Get Your Kicks

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I spent this past weekend in and around Williams, Arizona, taking myself down memory lane. As my husband and I spent Saturday evening walking along the main street in Williams which is US 66. If you are old enough to remember anything earlier than 1964, you probably remember the television show and where you get your kicks.

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Sixty-one years ago, my family set out on a grand adventure in the family car, a robin’s egg blue and white 1954 Chevy. I was five years old. Although I do not remember leaving on the big trip, I do know that we were living in Fort Smith, Arkansas at the time.  The trip was more of a fact-finding mission instead of a vacation, as daddy had been offered a job in California.  My parents wanted to see the country and decide if they wanted to live in the Golden State.

My parents made the trip fun, and we took the time to see the sights. I do remember seeing the Grand Canyon, Indians (back in the days when we didn’t need to say Native Americans) in Teepees selling Indian jewelry,  and a big hole in the ground which daddy explained had been made by a meteor falling from the sky. I remember the Petrified forest with no trees, just big rocks lying around. I believe somewhere in a box I still have a small piece of petrified wood that my brother picked up. I hope the statue of limitations has passed on that incident.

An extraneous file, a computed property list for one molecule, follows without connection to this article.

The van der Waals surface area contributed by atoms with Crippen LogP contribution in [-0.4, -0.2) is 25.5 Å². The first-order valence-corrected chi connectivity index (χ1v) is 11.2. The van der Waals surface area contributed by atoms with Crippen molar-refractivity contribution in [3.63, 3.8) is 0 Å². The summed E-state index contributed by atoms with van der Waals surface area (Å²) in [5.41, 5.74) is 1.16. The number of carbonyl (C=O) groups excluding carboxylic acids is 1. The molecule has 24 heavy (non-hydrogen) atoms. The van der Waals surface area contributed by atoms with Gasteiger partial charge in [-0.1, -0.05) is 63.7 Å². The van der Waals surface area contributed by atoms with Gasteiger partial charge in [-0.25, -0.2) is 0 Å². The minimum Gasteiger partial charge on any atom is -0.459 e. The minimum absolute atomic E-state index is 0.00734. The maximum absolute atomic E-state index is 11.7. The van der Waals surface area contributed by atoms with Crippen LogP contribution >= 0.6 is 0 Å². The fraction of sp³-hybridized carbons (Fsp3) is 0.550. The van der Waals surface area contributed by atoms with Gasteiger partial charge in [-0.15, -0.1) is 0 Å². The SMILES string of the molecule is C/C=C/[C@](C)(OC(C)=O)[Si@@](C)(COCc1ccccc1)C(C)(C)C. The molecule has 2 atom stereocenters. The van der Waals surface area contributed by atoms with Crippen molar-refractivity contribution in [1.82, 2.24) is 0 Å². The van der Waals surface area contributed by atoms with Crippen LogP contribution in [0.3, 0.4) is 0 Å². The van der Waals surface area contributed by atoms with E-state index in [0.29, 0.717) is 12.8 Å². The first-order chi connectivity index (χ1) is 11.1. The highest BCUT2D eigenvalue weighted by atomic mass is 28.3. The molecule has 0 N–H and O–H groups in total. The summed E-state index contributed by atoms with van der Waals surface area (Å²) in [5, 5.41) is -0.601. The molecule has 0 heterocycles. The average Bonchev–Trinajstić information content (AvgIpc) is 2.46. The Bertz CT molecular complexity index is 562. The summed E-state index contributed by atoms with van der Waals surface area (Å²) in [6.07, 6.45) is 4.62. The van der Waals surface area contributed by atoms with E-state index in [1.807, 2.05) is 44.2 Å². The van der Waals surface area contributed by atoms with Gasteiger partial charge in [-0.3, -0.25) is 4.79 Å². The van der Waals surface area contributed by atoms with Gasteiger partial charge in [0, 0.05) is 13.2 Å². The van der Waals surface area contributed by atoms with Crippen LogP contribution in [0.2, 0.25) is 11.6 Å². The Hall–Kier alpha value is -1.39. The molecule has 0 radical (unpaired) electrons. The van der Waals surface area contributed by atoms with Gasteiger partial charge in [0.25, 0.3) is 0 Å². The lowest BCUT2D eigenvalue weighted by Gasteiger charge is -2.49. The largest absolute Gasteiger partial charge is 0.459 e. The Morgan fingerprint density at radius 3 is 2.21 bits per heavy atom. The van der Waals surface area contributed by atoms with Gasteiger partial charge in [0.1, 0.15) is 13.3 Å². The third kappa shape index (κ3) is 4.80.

I don’t remember much about California other than daddy’s friend said not to waste the money going to Disneyland. It had just opened, and the friend said Knoxberry Farms was much nicer.

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Yes, we rode the train, and it was robbed! The desperados took my brother’s watch! His watch was returned to the depot. We also rode the stage coach. This Annie Oakley wannabe was having the time of her life.

To be honest, I don’t remember if we saw the sights on our way to California or on our way back East. I do know we only stayed three days before my daddy had enough of the traffic, stating he wouldn’t want to live in a such a crowded place.

As we walked along Route 66 Saturday evening, looking at the souvenirs in the little shops, I couldn’t help but feel a little sorry for the generations that followed me. The interstate systems replaced the old roads leaving only small pieces of the great American highway. The roadway that helped form this country and carried many dreams. Those people will never now the excitement of finding a roadside park to eat lunch and stretch your legs. The fun of reading Burma Shave signs. Passing the time and the miles reading license plates. No not personalized plates but seeing where the car was licensed.

The roads were narrow, and travel was slower. People actually took the time to stop, look at things and places. There was no speeding along at eighty miles per hour back then. There were no cell phones,  no GPS and certainly no electronic devices to keep us kids entertained. Just miles and miles of looking out the window and wondering if we were there yet.

Yes, I did get my kicks on Route 66 this past Saturday, with beautiful memories of a great childhood, and a trip never to be forgotten.

 

 

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